What you need to know about getting life insurance if you suffer from a mental illness.
Roughly half the population will suffer form a mental health issue at some point in their life and yet it is still an area of conjecture when it comes to insurance. While the industry has come a ways in recent years when it comes to how they assess those with mental health concerns, there is still room for improvement.
How does mental illness affect your premiums?
Your premiums are affected by the perceived risk you pose to make a claim. Those with high risk factors such as those who have an existing mental health issue, are viewed by insurers as more likely to make a claim and thus are subjected to higher premiums. Every insurer is different but you can expect your premiums to be affected in one of the following ways:
- Premium loadings. A premium loading is an additional fee affixed to your insurance premium that either remains flat or increases with each year you have cover.
- A reduced term. Some insurers may offer you a shorter maximum term than they would normally cover.
What you need to do when looking for life insurance
- Go through the policy document. As with buying any financial you need to understand the what you're getting into and the best way to do this is to read through the policy disclosure statement (PDS). This document will contain information about how your insurer defines mental illness, if there are any exemptions or exclusions and whether or not you'll be slugged with an additional premium.
- If in doubt speak with someone. Because of the confusing nature of insurance products, it's always best to speak with someone in the know. If you're having trouble understanding where an insurer stands when it comes to mental illness, jump on the phone or online and get in touch with a financial adviser, a adviser or the insurer.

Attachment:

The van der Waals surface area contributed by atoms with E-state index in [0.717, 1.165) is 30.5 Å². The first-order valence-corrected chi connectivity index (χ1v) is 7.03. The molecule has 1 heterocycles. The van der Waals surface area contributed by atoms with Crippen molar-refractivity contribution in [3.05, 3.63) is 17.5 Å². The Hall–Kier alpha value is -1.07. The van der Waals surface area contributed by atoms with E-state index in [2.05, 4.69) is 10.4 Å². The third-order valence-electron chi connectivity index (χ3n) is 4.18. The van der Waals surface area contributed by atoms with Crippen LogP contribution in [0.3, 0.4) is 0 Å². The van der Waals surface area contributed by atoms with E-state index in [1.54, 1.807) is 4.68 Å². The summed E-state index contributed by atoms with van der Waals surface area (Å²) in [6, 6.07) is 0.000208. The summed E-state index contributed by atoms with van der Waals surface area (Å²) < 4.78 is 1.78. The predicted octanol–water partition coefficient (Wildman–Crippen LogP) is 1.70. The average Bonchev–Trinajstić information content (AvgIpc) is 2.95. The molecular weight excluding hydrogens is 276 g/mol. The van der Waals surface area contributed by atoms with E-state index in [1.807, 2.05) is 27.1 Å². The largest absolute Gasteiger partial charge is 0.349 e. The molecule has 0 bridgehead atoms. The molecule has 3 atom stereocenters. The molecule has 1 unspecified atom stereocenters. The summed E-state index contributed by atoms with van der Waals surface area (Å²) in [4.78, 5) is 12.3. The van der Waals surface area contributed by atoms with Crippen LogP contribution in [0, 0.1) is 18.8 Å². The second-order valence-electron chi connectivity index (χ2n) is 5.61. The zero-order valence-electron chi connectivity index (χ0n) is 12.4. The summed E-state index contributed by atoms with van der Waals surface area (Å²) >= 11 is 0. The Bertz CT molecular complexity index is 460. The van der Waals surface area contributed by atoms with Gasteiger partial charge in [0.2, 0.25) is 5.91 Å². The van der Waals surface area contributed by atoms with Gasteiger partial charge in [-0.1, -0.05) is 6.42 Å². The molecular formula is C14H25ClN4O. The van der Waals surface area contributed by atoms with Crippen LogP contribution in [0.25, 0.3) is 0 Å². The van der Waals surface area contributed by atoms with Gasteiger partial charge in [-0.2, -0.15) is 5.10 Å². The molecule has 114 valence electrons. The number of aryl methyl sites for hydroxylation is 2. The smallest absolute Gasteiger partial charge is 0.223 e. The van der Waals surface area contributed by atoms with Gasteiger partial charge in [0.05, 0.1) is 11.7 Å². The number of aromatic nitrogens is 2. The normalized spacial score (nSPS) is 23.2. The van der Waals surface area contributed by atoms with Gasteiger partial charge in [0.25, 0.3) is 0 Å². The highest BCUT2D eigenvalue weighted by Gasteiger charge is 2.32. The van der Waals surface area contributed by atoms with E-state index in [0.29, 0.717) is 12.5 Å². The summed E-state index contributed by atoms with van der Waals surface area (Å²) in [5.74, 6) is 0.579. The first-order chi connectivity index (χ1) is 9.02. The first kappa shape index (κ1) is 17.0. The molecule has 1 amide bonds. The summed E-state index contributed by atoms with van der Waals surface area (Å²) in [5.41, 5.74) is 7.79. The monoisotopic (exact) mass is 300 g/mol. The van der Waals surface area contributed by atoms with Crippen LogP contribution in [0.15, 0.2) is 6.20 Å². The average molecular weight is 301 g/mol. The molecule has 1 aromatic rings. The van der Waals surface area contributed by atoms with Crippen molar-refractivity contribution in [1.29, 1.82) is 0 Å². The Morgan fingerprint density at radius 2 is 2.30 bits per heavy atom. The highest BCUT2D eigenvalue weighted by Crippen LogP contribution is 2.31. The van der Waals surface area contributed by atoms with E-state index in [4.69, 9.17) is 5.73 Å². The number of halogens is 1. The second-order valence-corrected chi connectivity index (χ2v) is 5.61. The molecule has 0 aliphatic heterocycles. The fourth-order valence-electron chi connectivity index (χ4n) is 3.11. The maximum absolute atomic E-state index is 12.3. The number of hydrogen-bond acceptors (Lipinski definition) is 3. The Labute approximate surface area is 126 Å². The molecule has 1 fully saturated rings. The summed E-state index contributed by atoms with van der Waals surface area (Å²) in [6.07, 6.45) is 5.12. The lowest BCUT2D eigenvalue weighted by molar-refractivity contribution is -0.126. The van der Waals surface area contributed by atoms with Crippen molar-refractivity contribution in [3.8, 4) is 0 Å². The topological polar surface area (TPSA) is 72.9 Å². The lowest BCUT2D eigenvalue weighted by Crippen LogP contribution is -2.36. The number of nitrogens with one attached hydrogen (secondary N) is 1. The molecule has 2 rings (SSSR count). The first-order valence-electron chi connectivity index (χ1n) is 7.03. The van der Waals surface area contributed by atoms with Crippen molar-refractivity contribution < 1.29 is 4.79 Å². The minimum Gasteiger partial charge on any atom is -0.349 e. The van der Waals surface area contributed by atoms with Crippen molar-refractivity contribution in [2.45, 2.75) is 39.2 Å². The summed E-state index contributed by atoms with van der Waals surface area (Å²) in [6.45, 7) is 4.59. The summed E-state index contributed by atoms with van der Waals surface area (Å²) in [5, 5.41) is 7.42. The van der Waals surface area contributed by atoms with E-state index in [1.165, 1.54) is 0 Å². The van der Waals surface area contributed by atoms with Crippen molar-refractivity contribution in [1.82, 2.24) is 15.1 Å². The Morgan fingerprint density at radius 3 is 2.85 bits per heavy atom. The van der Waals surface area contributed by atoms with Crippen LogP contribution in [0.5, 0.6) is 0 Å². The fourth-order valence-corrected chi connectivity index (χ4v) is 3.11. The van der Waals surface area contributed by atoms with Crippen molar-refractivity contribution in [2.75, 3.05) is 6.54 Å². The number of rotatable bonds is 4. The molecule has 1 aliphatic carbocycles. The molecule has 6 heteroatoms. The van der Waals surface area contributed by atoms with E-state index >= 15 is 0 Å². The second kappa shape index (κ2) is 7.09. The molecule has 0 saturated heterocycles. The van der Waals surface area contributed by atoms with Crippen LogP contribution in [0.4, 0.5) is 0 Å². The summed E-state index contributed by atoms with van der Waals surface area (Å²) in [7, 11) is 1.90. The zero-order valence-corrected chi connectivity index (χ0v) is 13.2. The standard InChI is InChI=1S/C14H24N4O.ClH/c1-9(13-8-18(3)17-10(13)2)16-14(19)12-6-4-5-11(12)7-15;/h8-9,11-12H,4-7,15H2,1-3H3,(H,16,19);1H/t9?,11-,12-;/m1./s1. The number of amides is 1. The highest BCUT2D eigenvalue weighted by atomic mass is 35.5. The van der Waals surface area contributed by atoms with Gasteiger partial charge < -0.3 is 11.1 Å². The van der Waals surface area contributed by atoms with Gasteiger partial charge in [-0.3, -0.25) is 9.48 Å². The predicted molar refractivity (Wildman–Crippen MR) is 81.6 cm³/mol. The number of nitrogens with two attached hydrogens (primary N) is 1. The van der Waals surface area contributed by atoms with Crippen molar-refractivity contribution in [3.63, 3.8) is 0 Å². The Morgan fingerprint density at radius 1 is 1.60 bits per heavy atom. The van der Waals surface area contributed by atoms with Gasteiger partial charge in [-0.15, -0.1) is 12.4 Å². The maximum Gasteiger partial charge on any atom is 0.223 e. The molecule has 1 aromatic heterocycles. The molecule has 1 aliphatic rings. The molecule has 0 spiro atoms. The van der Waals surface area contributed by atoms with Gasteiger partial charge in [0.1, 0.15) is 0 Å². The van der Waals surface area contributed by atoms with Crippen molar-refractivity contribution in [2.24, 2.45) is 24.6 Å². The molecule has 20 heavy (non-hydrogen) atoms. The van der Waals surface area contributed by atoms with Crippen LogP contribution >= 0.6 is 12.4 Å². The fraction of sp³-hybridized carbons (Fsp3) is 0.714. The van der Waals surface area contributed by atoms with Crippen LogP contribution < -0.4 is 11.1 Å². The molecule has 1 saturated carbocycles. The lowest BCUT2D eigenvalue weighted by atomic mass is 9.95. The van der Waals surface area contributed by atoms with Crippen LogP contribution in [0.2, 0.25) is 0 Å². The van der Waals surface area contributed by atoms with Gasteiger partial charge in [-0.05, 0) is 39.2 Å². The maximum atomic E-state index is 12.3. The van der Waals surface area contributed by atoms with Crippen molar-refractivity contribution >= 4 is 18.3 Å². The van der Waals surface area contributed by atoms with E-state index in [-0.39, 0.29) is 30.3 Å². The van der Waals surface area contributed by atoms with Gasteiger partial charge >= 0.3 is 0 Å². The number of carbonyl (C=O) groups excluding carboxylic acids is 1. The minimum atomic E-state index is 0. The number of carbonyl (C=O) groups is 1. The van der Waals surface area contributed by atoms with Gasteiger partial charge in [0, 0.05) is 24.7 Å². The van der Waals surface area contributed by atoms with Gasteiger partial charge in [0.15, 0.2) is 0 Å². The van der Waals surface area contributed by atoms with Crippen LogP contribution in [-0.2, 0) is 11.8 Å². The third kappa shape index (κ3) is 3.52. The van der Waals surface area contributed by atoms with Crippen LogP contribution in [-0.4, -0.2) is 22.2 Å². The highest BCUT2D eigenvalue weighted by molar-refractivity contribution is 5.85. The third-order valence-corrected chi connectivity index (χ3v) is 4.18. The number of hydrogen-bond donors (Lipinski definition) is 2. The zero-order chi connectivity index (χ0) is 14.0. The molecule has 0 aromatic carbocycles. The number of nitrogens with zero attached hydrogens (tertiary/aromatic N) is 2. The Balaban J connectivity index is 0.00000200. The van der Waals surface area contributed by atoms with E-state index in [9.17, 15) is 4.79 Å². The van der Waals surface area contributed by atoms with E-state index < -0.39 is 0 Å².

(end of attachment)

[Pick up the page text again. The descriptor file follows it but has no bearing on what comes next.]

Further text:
- Get specific definitions. If you do end up contacting your insurer ask them specifically how mental illness is defined. Some insurers use mental illness as a blanket term that covers everything from bi-polar to stress disorders and sleeping problems.
- Ask if it's covered as a pre-existing condition. While some insurers will cover you if you have an existing mental illness others will only provide you with cover
- Check the fine print. If you have cover through your super and you change providers, make sure you check the conditions related to mental illness as they differ between funds.
- Ask about waiting periods. Some policies may have waiting or non-claims periods for a specified amount of time. Make sure you know what these are before you apply for cover.
Mental illness is a leading cause of burden of disease
Two disease groups accounted for almost half of the non-fatal of burden of disease in a recent Australian Burden of Disease Study: Impact and causes of illness and death in Australia, mental health and and musculoskeletal conditions.
What are my options if I'm rejected for cover?
If you're refused cover, you can contact the Financial Ombudsman Service (FOS) as they handle complaints about insurers that refuse to provide general insurance. However, you can only contact FOS after you have gone through the insurers dispute resolution process.
If you believe an insurer treated yo in a discriminatory fashion because of your mental illness, there are options available to you including:
- Contacting the insurers chief underwriters and explaining to them your issue
- Contacting your insurers internal dispute resolution team
- Getting in touch with the Mental Health Council of Australia (MHCA)
- Sending your complaint through to FOS